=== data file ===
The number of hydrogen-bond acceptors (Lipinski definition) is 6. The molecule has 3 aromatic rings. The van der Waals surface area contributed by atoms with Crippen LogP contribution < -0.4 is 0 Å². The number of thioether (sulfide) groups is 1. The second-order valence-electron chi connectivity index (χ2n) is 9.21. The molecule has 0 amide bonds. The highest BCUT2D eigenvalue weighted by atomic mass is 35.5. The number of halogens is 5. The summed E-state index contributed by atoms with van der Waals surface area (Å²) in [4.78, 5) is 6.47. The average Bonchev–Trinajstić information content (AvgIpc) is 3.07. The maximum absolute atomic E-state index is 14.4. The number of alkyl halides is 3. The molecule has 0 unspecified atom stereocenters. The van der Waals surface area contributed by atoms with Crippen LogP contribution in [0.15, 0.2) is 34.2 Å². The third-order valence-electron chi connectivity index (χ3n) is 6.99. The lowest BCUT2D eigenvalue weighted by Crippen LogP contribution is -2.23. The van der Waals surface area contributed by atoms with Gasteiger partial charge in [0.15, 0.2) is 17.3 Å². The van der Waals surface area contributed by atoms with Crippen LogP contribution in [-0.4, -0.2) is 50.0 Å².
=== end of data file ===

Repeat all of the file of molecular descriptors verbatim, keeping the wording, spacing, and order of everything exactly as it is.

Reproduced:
The number of hydrogen-bond acceptors (Lipinski definition) is 6. The molecule has 3 aromatic rings. The van der Waals surface area contributed by atoms with Crippen LogP contribution < -0.4 is 0 Å². The number of thioether (sulfide) groups is 1. The second-order valence-electron chi connectivity index (χ2n) is 9.21. The molecule has 0 amide bonds. The highest BCUT2D eigenvalue weighted by atomic mass is 35.5. The number of halogens is 5. The summed E-state index contributed by atoms with van der Waals surface area (Å²) in [4.78, 5) is 6.47. The average Bonchev–Trinajstić information content (AvgIpc) is 3.07. The maximum absolute atomic E-state index is 14.4. The number of alkyl halides is 3. The molecule has 0 unspecified atom stereocenters. The van der Waals surface area contributed by atoms with Crippen LogP contribution in [0.15, 0.2) is 34.2 Å². The third-order valence-electron chi connectivity index (χ3n) is 6.99. The lowest BCUT2D eigenvalue weighted by Crippen LogP contribution is -2.23. The van der Waals surface area contributed by atoms with Gasteiger partial charge in [0.15, 0.2) is 17.3 Å². The van der Waals surface area contributed by atoms with Crippen LogP contribution in [-0.4, -0.2) is 50.0 Å².